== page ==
and a hundred thousand more burned from within.
The voices of the hibakusha sang a silent aria of grief.
Oppenheimer invoked Vishnu:
I am become Death, the destroyer of worlds.
No matter that the Japanese, already defeated, 
had surrendered, de facto. But we taught them
a lesson, not once, not twice, but three times
for Pearl Harbor. And we taught them again.
Again and again.

7/23/19

Monday, July 22, 2019

Cock o the Walk (photos)





Pele rarely stays still long enough for a portrait. He takes his job guarding the hens very seriously. He has several vocalizations: Juicy Food Here! Let's get laid, and Danger danger danger. The mangy bobcat nabbed some chickens. But not this year. The cock o the walk struts his stuff. Maybe we should call him Harry, or Hotspur. He has to carefully lift each leg over his own spur. Otherwise, he'd trip. The chickens have only each other to fear. Pecking order is the status quo.


Since the photo assignment was to focus "within walking distance." I took a rather laid-back approach and never left the hammock. As I lolled, I never before noticed that each chicken has a distinctive comb. Kind of like a fingerprint. Even their wattles are varied. Some are like dahlia petals. Others, like roses. 


My cousin once had a hen named Rosie who preferred to roost on the BBQ grill. She didn't get the joke. But her owner became a vegetarian. One hen has a deformed beak, don't let that fool you. She is savage when it comes to bugs and mice. But she is also the most personable. She listens intently when I croon to her. I speak imperfect cluck-cluck so she can't always make out the words. She always politely answers back.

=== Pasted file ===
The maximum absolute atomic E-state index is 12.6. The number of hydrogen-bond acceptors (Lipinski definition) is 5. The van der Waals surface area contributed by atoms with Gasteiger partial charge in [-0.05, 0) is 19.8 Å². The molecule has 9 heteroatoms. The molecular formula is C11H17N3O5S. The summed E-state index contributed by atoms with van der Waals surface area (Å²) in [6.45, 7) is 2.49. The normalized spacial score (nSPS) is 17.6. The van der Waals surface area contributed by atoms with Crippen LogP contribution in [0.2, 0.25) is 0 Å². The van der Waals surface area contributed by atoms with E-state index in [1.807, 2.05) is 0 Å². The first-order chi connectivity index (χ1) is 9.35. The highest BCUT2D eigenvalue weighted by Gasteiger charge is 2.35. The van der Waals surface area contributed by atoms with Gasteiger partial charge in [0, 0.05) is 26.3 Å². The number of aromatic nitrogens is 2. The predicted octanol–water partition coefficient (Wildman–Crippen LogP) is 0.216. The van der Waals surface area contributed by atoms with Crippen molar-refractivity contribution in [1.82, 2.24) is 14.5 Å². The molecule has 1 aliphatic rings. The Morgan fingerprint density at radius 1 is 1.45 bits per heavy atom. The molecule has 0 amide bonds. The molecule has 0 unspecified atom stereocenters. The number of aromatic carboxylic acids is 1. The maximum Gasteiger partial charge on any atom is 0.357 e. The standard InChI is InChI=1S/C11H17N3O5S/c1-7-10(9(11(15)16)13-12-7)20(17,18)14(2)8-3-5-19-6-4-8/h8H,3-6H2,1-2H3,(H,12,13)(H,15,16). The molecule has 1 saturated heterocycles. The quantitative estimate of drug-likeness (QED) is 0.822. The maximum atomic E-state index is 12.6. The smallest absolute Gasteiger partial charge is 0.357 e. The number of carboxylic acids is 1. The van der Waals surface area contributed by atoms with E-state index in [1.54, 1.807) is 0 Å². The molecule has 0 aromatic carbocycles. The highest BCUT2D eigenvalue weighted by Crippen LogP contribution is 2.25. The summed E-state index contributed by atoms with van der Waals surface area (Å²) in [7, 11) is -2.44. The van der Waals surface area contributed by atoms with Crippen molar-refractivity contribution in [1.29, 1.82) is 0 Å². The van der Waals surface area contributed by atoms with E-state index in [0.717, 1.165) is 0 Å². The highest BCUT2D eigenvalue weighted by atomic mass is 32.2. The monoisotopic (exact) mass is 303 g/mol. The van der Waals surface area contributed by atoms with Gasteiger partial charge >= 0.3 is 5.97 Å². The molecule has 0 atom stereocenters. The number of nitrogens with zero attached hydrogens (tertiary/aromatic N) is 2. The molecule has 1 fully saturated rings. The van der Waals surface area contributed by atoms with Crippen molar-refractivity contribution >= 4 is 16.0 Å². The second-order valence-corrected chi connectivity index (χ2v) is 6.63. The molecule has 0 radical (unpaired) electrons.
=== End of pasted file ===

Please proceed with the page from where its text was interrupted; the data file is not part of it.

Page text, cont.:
The last bird is the same size and shape as a chicken but he is not a chicken. He is an impostor in death's clothing. I don't speak his language either. I am also not yet quite ripe enough. But he is extremely patient. Perhaps some day I will master his language. Hopefully, not too soon.

Saturday, July 20, 2019

HOW TO GROW A PINEAPPLE


My granny decided to grow a plant 
from a pineapple top.
We said it would never root.
Well, it rooted.
Then we said it would never flower.
It flowered, not once, but twice.
We said it would never fruit.
Well, it fruited. Twice. For spite.
No idea what pollinated it.
We said the mini pineapplet would never mature.
It didn't. It withered on the vine.
Turned into a mummified pineapple.
But by then it was a standing family joke.

Wednesday, July 17, 2019

Seeking Robert Bruce Hamilton (again)